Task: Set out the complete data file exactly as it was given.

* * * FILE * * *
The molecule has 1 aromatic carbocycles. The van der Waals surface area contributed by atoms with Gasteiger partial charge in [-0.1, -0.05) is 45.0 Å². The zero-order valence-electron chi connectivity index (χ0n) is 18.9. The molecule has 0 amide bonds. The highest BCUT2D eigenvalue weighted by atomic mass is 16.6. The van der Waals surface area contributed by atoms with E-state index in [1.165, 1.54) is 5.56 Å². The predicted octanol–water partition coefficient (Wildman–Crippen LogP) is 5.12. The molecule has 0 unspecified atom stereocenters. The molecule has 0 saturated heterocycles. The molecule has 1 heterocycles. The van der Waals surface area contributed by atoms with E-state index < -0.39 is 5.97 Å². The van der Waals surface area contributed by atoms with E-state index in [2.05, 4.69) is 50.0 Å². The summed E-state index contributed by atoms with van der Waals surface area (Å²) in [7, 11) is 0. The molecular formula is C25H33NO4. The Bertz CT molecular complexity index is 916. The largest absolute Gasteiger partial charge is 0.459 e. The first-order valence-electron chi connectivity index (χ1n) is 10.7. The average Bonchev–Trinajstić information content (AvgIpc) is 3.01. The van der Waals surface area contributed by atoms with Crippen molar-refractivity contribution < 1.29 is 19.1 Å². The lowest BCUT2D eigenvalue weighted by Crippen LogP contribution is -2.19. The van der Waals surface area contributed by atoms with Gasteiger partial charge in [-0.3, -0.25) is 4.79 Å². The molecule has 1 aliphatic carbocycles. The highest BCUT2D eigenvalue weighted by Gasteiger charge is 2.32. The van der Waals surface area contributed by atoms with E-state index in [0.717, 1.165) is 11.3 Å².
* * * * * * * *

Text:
The molecule has 1 aromatic carbocycles. The van der Waals surface area contributed by atoms with Gasteiger partial charge in [-0.1, -0.05) is 45.0 Å². The zero-order valence-electron chi connectivity index (χ0n) is 18.9. The molecule has 0 amide bonds. The highest BCUT2D eigenvalue weighted by atomic mass is 16.6. The van der Waals surface area contributed by atoms with E-state index in [1.165, 1.54) is 5.56 Å². The predicted octanol–water partition coefficient (Wildman–Crippen LogP) is 5.12. The molecule has 0 unspecified atom stereocenters. The molecule has 0 saturated heterocycles. The molecule has 1 heterocycles. The van der Waals surface area contributed by atoms with E-state index < -0.39 is 5.97 Å². The van der Waals surface area contributed by atoms with E-state index in [2.05, 4.69) is 50.0 Å². The summed E-state index contributed by atoms with van der Waals surface area (Å²) in [7, 11) is 0. The molecular formula is C25H33NO4. The Bertz CT molecular complexity index is 916. The largest absolute Gasteiger partial charge is 0.459 e. The first-order valence-electron chi connectivity index (χ1n) is 10.7. The average Bonchev–Trinajstić information content (AvgIpc) is 3.01. The van der Waals surface area contributed by atoms with Crippen molar-refractivity contribution < 1.29 is 19.1 Å². The lowest BCUT2D eigenvalue weighted by Crippen LogP contribution is -2.19. The van der Waals surface area contributed by atoms with Gasteiger partial charge in [-0.3, -0.25) is 4.79 Å². The molecule has 1 aliphatic carbocycles. The highest BCUT2D eigenvalue weighted by Gasteiger charge is 2.32. The van der Waals surface area contributed by atoms with E-state index in [0.717, 1.165) is 11.3 Å².